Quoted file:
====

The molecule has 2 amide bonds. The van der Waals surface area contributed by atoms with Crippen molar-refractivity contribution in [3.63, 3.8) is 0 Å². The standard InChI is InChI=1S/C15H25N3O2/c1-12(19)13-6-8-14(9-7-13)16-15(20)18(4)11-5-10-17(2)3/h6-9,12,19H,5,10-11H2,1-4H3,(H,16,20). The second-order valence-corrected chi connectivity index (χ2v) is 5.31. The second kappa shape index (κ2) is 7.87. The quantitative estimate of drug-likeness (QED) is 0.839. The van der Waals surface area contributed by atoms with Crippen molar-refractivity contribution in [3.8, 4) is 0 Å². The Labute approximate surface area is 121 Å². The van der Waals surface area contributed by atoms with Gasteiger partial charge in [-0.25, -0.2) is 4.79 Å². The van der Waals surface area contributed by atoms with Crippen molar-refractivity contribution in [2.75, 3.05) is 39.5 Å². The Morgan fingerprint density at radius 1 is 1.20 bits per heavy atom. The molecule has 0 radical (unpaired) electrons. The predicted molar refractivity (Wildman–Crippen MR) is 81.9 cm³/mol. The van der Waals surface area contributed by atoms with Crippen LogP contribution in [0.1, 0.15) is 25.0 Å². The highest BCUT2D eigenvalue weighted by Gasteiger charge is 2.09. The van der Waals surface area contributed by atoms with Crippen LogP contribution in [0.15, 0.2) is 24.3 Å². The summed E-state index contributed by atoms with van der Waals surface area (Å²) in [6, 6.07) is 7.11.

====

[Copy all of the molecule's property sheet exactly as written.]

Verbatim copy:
The molecule has 2 amide bonds. The van der Waals surface area contributed by atoms with Crippen molar-refractivity contribution in [3.63, 3.8) is 0 Å². The standard InChI is InChI=1S/C15H25N3O2/c1-12(19)13-6-8-14(9-7-13)16-15(20)18(4)11-5-10-17(2)3/h6-9,12,19H,5,10-11H2,1-4H3,(H,16,20). The second-order valence-corrected chi connectivity index (χ2v) is 5.31. The second kappa shape index (κ2) is 7.87. The quantitative estimate of drug-likeness (QED) is 0.839. The van der Waals surface area contributed by atoms with Crippen molar-refractivity contribution in [3.8, 4) is 0 Å². The Labute approximate surface area is 121 Å². The van der Waals surface area contributed by atoms with Gasteiger partial charge in [-0.25, -0.2) is 4.79 Å². The van der Waals surface area contributed by atoms with Crippen molar-refractivity contribution in [2.75, 3.05) is 39.5 Å². The Morgan fingerprint density at radius 1 is 1.20 bits per heavy atom. The molecule has 0 radical (unpaired) electrons. The predicted molar refractivity (Wildman–Crippen MR) is 81.9 cm³/mol. The van der Waals surface area contributed by atoms with Crippen LogP contribution in [0.1, 0.15) is 25.0 Å². The highest BCUT2D eigenvalue weighted by Gasteiger charge is 2.09. The van der Waals surface area contributed by atoms with Crippen LogP contribution in [0.15, 0.2) is 24.3 Å². The summed E-state index contributed by atoms with van der Waals surface area (Å²) in [6, 6.07) is 7.11.